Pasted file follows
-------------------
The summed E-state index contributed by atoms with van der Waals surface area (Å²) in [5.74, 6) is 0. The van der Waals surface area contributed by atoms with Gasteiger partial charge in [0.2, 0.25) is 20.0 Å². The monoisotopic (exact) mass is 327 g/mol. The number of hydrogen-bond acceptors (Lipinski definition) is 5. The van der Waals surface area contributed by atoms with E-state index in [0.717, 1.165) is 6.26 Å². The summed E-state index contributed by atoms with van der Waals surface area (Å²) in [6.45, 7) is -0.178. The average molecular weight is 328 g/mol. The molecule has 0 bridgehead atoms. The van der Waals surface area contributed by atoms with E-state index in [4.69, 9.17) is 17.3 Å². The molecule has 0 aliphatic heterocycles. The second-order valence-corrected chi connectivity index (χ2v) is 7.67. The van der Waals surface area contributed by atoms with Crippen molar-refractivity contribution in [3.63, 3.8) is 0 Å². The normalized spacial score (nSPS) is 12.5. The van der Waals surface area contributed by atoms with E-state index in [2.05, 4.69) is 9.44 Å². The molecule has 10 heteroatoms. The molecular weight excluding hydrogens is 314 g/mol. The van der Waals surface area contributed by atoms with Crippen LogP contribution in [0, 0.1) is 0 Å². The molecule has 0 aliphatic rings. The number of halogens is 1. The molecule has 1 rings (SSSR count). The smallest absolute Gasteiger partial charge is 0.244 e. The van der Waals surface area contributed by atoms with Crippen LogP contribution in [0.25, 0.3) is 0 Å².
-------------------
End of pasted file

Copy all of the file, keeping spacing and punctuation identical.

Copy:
The summed E-state index contributed by atoms with van der Waals surface area (Å²) in [5.74, 6) is 0. The van der Waals surface area contributed by atoms with Gasteiger partial charge in [0.2, 0.25) is 20.0 Å². The monoisotopic (exact) mass is 327 g/mol. The number of hydrogen-bond acceptors (Lipinski definition) is 5. The van der Waals surface area contributed by atoms with E-state index in [0.717, 1.165) is 6.26 Å². The summed E-state index contributed by atoms with van der Waals surface area (Å²) in [6.45, 7) is -0.178. The average molecular weight is 328 g/mol. The molecule has 0 bridgehead atoms. The van der Waals surface area contributed by atoms with E-state index in [4.69, 9.17) is 17.3 Å². The molecule has 0 aliphatic heterocycles. The second-order valence-corrected chi connectivity index (χ2v) is 7.67. The van der Waals surface area contributed by atoms with Crippen molar-refractivity contribution in [3.63, 3.8) is 0 Å². The normalized spacial score (nSPS) is 12.5. The van der Waals surface area contributed by atoms with E-state index in [2.05, 4.69) is 9.44 Å². The molecule has 10 heteroatoms. The molecular weight excluding hydrogens is 314 g/mol. The van der Waals surface area contributed by atoms with Crippen LogP contribution in [0, 0.1) is 0 Å². The molecule has 0 aliphatic rings. The number of halogens is 1. The molecule has 1 rings (SSSR count). The smallest absolute Gasteiger partial charge is 0.244 e. The van der Waals surface area contributed by atoms with Crippen LogP contribution in [0.25, 0.3) is 0 Å².